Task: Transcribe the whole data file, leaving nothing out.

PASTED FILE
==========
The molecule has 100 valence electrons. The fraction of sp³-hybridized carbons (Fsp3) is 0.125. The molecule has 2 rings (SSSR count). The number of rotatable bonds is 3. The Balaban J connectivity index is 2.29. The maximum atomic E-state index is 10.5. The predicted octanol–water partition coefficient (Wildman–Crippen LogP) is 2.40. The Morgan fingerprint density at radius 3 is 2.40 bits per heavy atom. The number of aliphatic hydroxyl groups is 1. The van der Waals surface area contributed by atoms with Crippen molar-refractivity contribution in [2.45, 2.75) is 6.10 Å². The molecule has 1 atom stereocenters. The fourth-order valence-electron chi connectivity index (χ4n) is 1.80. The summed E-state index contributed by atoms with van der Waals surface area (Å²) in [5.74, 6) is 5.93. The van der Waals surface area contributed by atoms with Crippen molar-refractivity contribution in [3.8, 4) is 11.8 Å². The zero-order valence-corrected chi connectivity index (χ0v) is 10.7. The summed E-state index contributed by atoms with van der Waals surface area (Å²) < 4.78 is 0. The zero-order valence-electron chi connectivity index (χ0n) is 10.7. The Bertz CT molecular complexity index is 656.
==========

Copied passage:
The molecule has 100 valence electrons. The fraction of sp³-hybridized carbons (Fsp3) is 0.125. The molecule has 2 rings (SSSR count). The number of rotatable bonds is 3. The Balaban J connectivity index is 2.29. The maximum atomic E-state index is 10.5. The predicted octanol–water partition coefficient (Wildman–Crippen LogP) is 2.40. The Morgan fingerprint density at radius 3 is 2.40 bits per heavy atom. The number of aliphatic hydroxyl groups is 1. The van der Waals surface area contributed by atoms with Crippen molar-refractivity contribution in [2.45, 2.75) is 6.10 Å². The molecule has 1 atom stereocenters. The fourth-order valence-electron chi connectivity index (χ4n) is 1.80. The summed E-state index contributed by atoms with van der Waals surface area (Å²) in [5.74, 6) is 5.93. The van der Waals surface area contributed by atoms with Crippen molar-refractivity contribution in [3.8, 4) is 11.8 Å². The zero-order valence-corrected chi connectivity index (χ0v) is 10.7. The summed E-state index contributed by atoms with van der Waals surface area (Å²) < 4.78 is 0. The zero-order valence-electron chi connectivity index (χ0n) is 10.7. The Bertz CT molecular complexity index is 656.